As TV doctor Dawn Harper is forced to apologise after recommending the now widely discredited ear candle method to a radio listener, we look at what ear wax is, how it builds up, and how you can treat it safely.
What is earwax?
The whole point of earwax, which builds up naturally in the ear canal, is to keep your ears clean, hygienic and protected from germs. Its official name is “cerumen” and is a yellow substance that, as you’d guess, has the consistency and texture of wax.
Why does earwax build up?
It’s when your body produces too much earwax that you may have a problem. It can build up, harden, and then get stuck in the ear canal, blocking it in the process. Whether this happens to you can be down to a number of factors including:
- Genetics – some people just naturally produce more, or harder, earwax than others, or have narrow ear canals which get blocked more quickly
- Dirt – if you work or live somewhere that has a lot of dust and dirt swirling about in the air, your body may produce more wax to compensate and protect them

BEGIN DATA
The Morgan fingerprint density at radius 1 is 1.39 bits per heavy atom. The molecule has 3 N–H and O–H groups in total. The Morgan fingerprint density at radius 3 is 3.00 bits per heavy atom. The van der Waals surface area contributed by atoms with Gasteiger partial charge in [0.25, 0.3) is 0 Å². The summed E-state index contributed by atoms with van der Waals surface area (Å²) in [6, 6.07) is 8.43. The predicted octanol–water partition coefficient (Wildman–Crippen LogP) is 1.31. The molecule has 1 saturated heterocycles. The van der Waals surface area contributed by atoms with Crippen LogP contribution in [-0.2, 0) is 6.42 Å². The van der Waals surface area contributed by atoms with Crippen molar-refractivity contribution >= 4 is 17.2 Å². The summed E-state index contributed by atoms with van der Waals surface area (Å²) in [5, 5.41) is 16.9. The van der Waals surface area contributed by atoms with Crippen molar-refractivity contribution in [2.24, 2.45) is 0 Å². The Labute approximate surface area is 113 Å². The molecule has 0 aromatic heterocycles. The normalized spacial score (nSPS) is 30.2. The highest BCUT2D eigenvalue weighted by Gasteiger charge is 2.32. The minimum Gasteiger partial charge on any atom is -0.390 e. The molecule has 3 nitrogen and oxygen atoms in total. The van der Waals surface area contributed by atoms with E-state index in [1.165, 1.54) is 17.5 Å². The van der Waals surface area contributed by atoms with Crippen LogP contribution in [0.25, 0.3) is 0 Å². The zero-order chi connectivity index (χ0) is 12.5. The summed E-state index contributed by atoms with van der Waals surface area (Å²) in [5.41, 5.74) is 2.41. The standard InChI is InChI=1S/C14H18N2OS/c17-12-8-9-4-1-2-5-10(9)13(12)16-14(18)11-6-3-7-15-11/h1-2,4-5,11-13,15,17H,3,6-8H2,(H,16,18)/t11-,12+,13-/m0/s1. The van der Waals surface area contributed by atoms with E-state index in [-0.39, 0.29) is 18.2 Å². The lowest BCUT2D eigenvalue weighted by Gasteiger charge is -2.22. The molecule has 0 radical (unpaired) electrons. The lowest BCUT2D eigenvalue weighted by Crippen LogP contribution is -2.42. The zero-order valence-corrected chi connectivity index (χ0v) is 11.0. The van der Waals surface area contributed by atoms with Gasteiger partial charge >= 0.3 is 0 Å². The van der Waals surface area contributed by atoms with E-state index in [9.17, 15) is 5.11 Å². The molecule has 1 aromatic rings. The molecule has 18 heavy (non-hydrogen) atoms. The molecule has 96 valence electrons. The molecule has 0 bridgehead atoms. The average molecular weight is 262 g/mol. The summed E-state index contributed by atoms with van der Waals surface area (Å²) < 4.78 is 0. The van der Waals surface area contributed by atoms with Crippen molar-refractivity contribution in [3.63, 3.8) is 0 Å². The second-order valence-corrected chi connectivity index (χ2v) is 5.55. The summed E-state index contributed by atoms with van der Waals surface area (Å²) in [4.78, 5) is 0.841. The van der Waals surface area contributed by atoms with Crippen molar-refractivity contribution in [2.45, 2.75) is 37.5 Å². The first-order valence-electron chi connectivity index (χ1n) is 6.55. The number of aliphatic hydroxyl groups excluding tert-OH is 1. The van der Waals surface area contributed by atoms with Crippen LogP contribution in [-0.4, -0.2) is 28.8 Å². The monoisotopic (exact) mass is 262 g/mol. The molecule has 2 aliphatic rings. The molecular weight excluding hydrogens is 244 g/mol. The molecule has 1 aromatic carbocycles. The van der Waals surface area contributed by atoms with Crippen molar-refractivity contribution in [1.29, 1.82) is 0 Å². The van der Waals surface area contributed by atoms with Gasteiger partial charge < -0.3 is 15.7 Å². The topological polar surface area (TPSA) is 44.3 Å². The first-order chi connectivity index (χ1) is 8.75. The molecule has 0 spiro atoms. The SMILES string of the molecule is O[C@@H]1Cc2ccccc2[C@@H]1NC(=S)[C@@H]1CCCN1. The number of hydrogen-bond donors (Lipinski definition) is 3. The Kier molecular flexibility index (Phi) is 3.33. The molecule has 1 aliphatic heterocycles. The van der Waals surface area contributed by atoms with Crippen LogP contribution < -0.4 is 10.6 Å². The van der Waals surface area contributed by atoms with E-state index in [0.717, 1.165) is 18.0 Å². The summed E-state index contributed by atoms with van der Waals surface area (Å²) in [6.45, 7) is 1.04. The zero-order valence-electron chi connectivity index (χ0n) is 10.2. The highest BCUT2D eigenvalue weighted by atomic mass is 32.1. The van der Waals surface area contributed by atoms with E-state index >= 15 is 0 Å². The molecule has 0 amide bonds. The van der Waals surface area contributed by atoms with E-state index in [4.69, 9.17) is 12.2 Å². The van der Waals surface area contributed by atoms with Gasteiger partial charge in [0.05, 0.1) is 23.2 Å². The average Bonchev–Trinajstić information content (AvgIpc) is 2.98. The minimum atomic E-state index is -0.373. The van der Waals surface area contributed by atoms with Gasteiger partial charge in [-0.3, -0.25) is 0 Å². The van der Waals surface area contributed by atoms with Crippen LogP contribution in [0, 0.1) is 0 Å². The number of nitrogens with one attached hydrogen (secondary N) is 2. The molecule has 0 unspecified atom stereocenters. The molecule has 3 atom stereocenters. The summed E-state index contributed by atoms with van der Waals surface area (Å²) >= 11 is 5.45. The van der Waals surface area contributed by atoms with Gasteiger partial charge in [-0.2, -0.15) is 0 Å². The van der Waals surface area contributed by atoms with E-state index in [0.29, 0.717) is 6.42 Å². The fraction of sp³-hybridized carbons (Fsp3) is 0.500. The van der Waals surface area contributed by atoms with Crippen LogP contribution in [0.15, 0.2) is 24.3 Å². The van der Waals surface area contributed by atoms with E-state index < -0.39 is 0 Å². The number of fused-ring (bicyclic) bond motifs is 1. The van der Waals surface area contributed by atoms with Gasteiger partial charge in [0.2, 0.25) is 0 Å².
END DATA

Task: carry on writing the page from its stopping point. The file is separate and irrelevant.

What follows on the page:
- Human intervention – if you wear headphones and listen to loud music, or if you have tried to remove wax previously by sticking something down your ear and damaged it in the process, your ears may react by producing more earwax
Symptoms of earwax build up
Suffering with tinnitus, earache, hearing loss, itchy ears, vertigo or repeated ear infections? These may all be due to a build up of earwax. However, you should always get these checked by your GP in case some underlying condition is also at play.
How to get rid of earwax build up
So, while ear candles (when a tube of muslin is placed in the ear and then burned, which supposedly loosens and sucks out the wax) are still popular, they are not ideal – and neither are cotton buds! Instead, try over the counter ear drops which are used to soften the wax, alternatively, the ear can be irrigated with water, which is pumped in to clear it.
There are also devices which can suck and scrape out wax, but always check with your pharmacist before experimenting.
How to stop earwax building up
Steer clear of cottonbuds and instead wash your ears out with hot water every other week while you’re in the shower, and protect your ears from excess noise and avoid air swirling with dirt and dust if at all possible.
Do you struggle with excess earwax? Tell us about it in the comments below…